Use of structure in A Christmas Carol

The novella is set out in five Staves. This is an unusual structure that mimics the way a musical piece is put together. The Staves follow the action of the story with the first stave setting the scene, the middle stave showing the turning point for Scrooge and the final stave concluding the story by presenting him as a changed man.

When writing about structure, think about:
  • How is the text put together?
  • What is significant about this?
  • How does it reflect the themes of the text?
  • What is the overall effect of the structure?

Evidence and explanation of the structure used

Carols and the five staves

Carols are songs that are popular at Christmas time and usually deal with stories of Christ's birth or with themes associated with the festive season. Some carols focus on joy and the spirit of giving to others.

The structure of Dickens's novella uses a similar structure to a song to present a moral tale of transformation.

Three ghosts

The structure of the three ghosts showing the past, present and future appeals to readers on many levels. The number three is significant in fairy stories, religious tales and in traditional myths and legends. Characters are often faced with three choices, granted three wishes, or given three opportunities to change. Scrooge is shown his past, the present and a possible future and then finally finds the willingness to transform.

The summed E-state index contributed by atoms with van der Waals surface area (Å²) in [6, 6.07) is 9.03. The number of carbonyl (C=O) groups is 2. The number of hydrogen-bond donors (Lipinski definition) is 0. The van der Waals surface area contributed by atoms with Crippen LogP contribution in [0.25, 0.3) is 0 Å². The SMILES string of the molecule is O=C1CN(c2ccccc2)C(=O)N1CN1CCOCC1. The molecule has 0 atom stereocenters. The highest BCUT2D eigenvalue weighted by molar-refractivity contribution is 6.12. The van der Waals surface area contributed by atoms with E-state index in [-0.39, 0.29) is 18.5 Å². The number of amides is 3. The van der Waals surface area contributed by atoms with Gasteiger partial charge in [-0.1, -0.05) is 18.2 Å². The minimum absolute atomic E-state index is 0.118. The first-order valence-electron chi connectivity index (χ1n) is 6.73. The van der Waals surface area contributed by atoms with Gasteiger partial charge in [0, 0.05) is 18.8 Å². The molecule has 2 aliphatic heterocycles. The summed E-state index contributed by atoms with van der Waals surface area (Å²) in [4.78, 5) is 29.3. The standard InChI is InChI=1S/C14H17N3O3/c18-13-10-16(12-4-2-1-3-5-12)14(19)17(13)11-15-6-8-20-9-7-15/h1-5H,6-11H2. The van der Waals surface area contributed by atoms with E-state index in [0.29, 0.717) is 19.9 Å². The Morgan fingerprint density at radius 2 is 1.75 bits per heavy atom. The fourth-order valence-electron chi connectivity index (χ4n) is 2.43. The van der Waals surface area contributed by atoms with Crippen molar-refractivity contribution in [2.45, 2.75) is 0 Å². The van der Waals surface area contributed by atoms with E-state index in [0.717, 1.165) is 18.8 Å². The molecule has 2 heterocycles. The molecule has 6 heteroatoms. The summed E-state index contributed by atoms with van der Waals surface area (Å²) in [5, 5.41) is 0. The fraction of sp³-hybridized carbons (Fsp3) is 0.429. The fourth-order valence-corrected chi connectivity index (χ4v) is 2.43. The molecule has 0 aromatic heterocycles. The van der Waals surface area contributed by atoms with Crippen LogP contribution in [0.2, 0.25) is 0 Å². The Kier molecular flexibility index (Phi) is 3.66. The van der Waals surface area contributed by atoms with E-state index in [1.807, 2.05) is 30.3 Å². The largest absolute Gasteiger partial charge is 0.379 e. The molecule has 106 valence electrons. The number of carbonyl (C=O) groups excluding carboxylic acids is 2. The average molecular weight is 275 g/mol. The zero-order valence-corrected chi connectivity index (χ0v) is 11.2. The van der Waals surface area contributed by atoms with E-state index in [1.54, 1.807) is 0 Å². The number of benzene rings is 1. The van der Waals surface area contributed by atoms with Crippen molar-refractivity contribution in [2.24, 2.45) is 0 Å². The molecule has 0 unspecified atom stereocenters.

How to analyse structure

How important is the overall structure of this novella?

  • the structure links to the theme of Christmas by reflecting the shape of a typical carol
  • it has a clear beginning, middle and end through which we see a character's transformation
  • the structure of three ghosts, showing the past, present and future, appeals to readers
  • Scrooge's redemption in the final stave leaves the reader with a sense of both completion and possibility